Thursday, September 20, 2007

The Jena 6, Why Everyone Should Care

Over at Pam's House Blend, she has accused other Progressive bloggers of not blogging about the Jena 6. She sums up their lists of excuses: "It's not my area of expertise" or "It's not my issue," and a host of other lame excuses some bloggers have given.

I'm the first to admit fault in this. I haven't read much about the issue, because a.) I don't traditionally write about "race" issues, and b.) it happened in The South, where I don't live. In other words, it "doesn't affect me."

Much like the male classmate of my girlfriend who thought he didn't have to learn about the HPV vaccine because "it's a women's issue that doesn't affect me."

He's wrong in that it doesn't affect him. I was so critical of this male student who mistakenly thinks that his life won't ever be affected by HPV or cervical cancer. Or that his mother, daughter, wife, friend, aunt, or cousin won't ever be harmed by it. That he may actually be the cause of it. That he can also die from it.

But I, who was so critical before, am wrong, too. The Jena 6, like all race relations tragedies, affects each and every one of us.

Pam is right. Everyone should care about this issue.

We should all be so-called activists and experts on race relations. For, it is only by knowledge that we will build a society that tolerates all who are different. And by knowledge that we build a society where people no longer have to even wonder if they were passed over a job opportunity, ignored at a restaurant, not served at a bar, given dirty looks, been the subject of hate speech, been the victim of a not-so-innocent prank, beaten up, and YES even killed solely because of the color of their skin.

White people don't recognize this because they are white.

As a lesbian, I can relate to this in many ways. Yet as a white person, I can not.

An interesting quote by Alex Weissman sums up the white experience: "To be white is not to be race-neutral; it is to be privileged. I cannot list the number of privileges that I and other white people get because of our skin color, but the one I am most concerned with right now is the privilege not to think about race or racism."

Further, he writes: "...I have been poorly educated. I have not learned about my country; instead I have learned about the white people who have held positions of power for most of its history. In doing so, I was taught not to think about race. After all, what did racism have to do with colonialism? Or Japanese internment? I reject the idea that racism does not affect me because I am white. Racism has shaped my life in more ways than I will ever know. And that is why I, and other white people, do need to step into the Africana Center and enter into conversations about race.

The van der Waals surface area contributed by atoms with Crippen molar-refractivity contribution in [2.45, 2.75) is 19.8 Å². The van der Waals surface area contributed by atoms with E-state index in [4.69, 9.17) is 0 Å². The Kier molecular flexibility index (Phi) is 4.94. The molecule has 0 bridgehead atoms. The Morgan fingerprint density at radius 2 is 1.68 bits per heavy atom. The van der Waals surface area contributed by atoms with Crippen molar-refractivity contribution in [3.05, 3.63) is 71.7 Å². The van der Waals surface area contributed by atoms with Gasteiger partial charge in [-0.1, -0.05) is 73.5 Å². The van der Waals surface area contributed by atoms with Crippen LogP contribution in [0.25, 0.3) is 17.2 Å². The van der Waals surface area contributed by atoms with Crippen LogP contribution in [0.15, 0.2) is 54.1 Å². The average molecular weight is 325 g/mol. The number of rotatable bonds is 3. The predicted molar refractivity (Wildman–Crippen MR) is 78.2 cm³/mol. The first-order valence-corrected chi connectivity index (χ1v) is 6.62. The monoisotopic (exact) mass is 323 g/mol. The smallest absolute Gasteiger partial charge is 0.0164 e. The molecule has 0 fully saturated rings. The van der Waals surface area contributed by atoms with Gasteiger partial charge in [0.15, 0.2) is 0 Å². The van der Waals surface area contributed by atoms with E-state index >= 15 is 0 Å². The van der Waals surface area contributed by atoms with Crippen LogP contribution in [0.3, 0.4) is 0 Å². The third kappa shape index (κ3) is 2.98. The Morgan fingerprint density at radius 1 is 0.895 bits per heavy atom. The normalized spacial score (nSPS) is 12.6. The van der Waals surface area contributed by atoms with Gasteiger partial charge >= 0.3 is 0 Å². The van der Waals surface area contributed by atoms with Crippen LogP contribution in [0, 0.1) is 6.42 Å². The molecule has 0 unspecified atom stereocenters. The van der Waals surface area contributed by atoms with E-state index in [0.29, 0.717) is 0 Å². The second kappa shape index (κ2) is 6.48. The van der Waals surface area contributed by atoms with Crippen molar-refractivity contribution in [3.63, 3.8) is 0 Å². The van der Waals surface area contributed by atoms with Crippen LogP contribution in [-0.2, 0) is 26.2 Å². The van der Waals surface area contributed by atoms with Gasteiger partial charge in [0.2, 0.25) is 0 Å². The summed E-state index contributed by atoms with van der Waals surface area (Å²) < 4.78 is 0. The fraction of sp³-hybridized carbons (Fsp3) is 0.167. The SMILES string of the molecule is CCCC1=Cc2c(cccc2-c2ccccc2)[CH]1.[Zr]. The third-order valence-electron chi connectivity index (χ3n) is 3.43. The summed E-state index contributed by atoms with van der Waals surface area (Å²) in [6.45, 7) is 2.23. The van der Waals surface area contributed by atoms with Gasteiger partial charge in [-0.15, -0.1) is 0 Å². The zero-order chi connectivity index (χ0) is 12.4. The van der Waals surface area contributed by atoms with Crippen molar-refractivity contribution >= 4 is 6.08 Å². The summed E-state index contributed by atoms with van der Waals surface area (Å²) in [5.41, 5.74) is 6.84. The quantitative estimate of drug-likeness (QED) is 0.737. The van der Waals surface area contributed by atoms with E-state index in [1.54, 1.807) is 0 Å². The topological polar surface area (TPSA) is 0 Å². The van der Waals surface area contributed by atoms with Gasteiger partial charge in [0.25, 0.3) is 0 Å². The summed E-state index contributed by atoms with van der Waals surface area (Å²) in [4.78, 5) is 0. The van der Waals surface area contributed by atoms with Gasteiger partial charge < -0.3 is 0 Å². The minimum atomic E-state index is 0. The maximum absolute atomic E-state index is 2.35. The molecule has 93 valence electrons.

Go to the other culture houses. Remember that race is not just black and white. Read poetry by Gloria AnzaldĂșa or Audre Lorde. Find out who Vincent Chin was and learn about Leonard Peltier. Walk into the Latino Center and listen. You may be afraid that the people there will reject you, but what you really fear is finding out that you might reject them."

Our country is laced with racism. And to say that black people are no longer affected by slavery today is denialist.

I'm disgusted with the way this has been handled (by the high school, by the white students and their stupid "tree" tradition, by the D.A., and the media). But, I'm even more disgusted with myself for being so focused on things that only concern "me" that I've ignored other pressing issues.

Speaking of gay people,
Joe Solmonese, of the Human Rights Campaign, took the podium today and offered a speech for the Jena 6, as well.

An excerpt from his prepared speech:

"We are here because we know about bigotry. We know about hate. We know the pain in high school of standing apart. Of being taunted. Of standing up, only too often, to be shut down.
I am here -- we are here -- because you have stood with us. Because all of us know that one injustice against any of us is an injustice against all of us."

So true.

I stand by the Jena 6 and, on a broader scale, the elimination of white racism.

Do you?

3 comments:

Fannie said...

great blog, jane.

(thinking of how to write about it on my blog)

Brita said...

Jane, phenomenal blog, I only read this morning prior to writing my own in attempts to shed some light on the situation myself. Completely agree, EVERYONE is affected by race and should be aware that it is still quite prevalant.

Jane Know said...

thanks Fannie and Brita. :-)

I am going to make it a point to write more about these issues. And to use my voice however I can.